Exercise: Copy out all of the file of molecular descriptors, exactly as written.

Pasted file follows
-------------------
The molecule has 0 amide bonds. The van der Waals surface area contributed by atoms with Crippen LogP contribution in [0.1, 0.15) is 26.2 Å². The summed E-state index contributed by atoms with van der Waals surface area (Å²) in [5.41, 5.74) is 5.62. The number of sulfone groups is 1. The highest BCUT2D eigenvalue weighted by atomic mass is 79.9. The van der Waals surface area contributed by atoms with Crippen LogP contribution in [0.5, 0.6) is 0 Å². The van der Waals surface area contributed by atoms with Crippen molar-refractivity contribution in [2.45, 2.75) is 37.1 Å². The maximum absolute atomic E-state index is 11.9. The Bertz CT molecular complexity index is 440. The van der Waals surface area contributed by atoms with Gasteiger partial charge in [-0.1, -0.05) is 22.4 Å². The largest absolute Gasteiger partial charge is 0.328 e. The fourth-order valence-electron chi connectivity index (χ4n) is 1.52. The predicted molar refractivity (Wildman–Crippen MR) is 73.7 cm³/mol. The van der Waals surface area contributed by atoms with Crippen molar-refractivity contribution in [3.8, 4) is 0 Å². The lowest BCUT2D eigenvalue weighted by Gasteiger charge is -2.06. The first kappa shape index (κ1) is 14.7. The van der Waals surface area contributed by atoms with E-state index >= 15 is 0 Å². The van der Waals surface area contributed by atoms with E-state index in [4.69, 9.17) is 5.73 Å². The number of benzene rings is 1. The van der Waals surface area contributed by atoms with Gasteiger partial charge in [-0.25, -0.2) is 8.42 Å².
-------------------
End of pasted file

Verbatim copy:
The molecule has 0 amide bonds. The van der Waals surface area contributed by atoms with Crippen LogP contribution in [0.1, 0.15) is 26.2 Å². The summed E-state index contributed by atoms with van der Waals surface area (Å²) in [5.41, 5.74) is 5.62. The number of sulfone groups is 1. The highest BCUT2D eigenvalue weighted by atomic mass is 79.9. The van der Waals surface area contributed by atoms with Crippen LogP contribution in [0.5, 0.6) is 0 Å². The van der Waals surface area contributed by atoms with Crippen molar-refractivity contribution in [2.45, 2.75) is 37.1 Å². The maximum absolute atomic E-state index is 11.9. The Bertz CT molecular complexity index is 440. The van der Waals surface area contributed by atoms with Gasteiger partial charge in [-0.1, -0.05) is 22.4 Å². The largest absolute Gasteiger partial charge is 0.328 e. The fourth-order valence-electron chi connectivity index (χ4n) is 1.52. The predicted molar refractivity (Wildman–Crippen MR) is 73.7 cm³/mol. The van der Waals surface area contributed by atoms with Crippen molar-refractivity contribution in [3.8, 4) is 0 Å². The lowest BCUT2D eigenvalue weighted by Gasteiger charge is -2.06. The first kappa shape index (κ1) is 14.7. The van der Waals surface area contributed by atoms with E-state index >= 15 is 0 Å². The van der Waals surface area contributed by atoms with E-state index in [4.69, 9.17) is 5.73 Å². The number of benzene rings is 1. The van der Waals surface area contributed by atoms with Gasteiger partial charge in [-0.25, -0.2) is 8.42 Å².